Water scarcity is growing. While water is finite, demand for it grows along with population, the water intensity of diets, and the broader water demands of the economy. The result is growing water stress or scarcity in many parts of the world, and therefore growing need for smarter water resource management. Given growing demand and static supply, most countries need to manage their water better to simply stand still. To develop sustainably they need to manage water much better. Beyond trying to limit growth in demand and augmenting supply, there are several approaches worth reflecting on in today’s world:

  • Making deliberate and deliberative trade-offs. Where water is scarce, balancing supply and demand is critical. Doing this well is the core challenge of water resource management and will usually require decisions about water allocation – reconciling competing social, environmental, and economic interests, including across time and space. Effective water allocation is built on a combination of clear policy, credible institutional mechanisms, and good data. This is easier said than done. The alternative – or ‘business as usual’ in many undermanaged contexts – is that water is extracted by those with the location or resources to do so without regard for the consequences elsewhere in the system. This can unfairly favour people with the most money and/or the biggest pumps, but also the people who live upstream, or above shallow groundwater.
  • Produce more food with less water. On average countries use around 70% of their water for agriculture, 20% for industry, and 10% for household use. Some less developed countries use closer to 90% of water for agriculture, and as their economies develop, many will likely need to simultaneously improve their food security and reduce the amount of water they use for it. Recognizing that growing food can impose trade-offs – deliberate or not – on other parts of the economy through water use is important and will need to be a key element of One CGIAR system thinking in the future, especially in water-scarce environments.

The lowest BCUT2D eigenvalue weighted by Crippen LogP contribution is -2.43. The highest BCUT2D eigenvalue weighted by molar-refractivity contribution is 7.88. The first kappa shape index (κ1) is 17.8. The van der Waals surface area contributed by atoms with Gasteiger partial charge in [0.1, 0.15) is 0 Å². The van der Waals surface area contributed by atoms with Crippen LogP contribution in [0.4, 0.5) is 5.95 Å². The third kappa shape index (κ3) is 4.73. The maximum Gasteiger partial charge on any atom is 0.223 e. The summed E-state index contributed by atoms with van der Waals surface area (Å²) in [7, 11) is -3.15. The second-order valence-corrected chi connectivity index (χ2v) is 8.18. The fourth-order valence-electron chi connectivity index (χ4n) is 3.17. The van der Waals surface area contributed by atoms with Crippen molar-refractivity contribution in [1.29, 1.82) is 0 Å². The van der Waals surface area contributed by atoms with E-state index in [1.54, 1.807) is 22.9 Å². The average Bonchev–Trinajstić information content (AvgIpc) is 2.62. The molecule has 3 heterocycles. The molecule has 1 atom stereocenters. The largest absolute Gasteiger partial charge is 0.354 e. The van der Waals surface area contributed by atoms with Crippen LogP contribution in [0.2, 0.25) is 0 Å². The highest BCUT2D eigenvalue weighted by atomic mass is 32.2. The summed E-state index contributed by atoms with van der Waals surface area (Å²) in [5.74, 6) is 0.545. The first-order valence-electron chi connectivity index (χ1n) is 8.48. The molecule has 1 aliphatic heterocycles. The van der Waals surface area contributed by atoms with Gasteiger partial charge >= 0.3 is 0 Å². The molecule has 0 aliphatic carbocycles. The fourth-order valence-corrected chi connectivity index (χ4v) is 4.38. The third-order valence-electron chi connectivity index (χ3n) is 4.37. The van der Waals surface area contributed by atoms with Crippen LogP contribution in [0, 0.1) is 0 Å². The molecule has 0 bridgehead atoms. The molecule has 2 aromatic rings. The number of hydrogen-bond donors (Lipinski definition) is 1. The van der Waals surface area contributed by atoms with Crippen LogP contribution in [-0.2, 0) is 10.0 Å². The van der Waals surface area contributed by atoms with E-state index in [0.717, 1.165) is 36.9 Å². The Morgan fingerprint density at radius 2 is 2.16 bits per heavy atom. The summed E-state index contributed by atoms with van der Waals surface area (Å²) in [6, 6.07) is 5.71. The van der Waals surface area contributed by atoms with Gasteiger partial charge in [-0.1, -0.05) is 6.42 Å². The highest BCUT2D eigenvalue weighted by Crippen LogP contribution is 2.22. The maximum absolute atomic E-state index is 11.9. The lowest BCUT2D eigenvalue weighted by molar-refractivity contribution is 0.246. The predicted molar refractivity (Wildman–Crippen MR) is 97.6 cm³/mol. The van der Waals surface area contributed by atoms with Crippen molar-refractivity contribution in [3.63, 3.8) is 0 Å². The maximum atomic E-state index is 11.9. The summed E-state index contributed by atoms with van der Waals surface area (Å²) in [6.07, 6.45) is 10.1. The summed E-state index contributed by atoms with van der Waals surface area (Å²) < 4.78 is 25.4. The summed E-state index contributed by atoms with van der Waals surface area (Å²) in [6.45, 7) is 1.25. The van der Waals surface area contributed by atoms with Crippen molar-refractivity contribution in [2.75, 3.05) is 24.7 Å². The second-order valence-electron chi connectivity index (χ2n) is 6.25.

• Water reuse and recycling are low-hanging fruit. Water reuse depends on its quality being fit for purpose. While some places use technically demanding ‘toilet to tap’ approaches, others re-use water for aquifer recharge, agriculture, or industry with correspondingly different levels of treatment. Water reuse and its broader ‘circular economy’ context are likely to be increasingly important and economic elements of future food systems, including being an important element of climate resilience strategies, since recycled water may be relatively more reliable as ‘new’ water becomes more variable in the face of climate change.

The finite nature of water resources is a key driver of the need for improved water resource management but is relatively intuitive: scarce public goods require effective management. But there are other aspects of water resource management that become less intuitive, particularly in comparison to land, forestry, or other types of landscape management. The problem is that water moves, actions at one time or place affect water in another. This is a problem that we will discuss in the next part of this blog.

Over the next few months IWMI will publish a series of blogs that will explore the key linkages between water and each of the new CGIAR impact areas. In doing so we aim to summarize some of what is already known, as well as to identify some of the key knowledge gaps for water systems that CGIAR and the international research community more broadly – hope to fill in the coming years.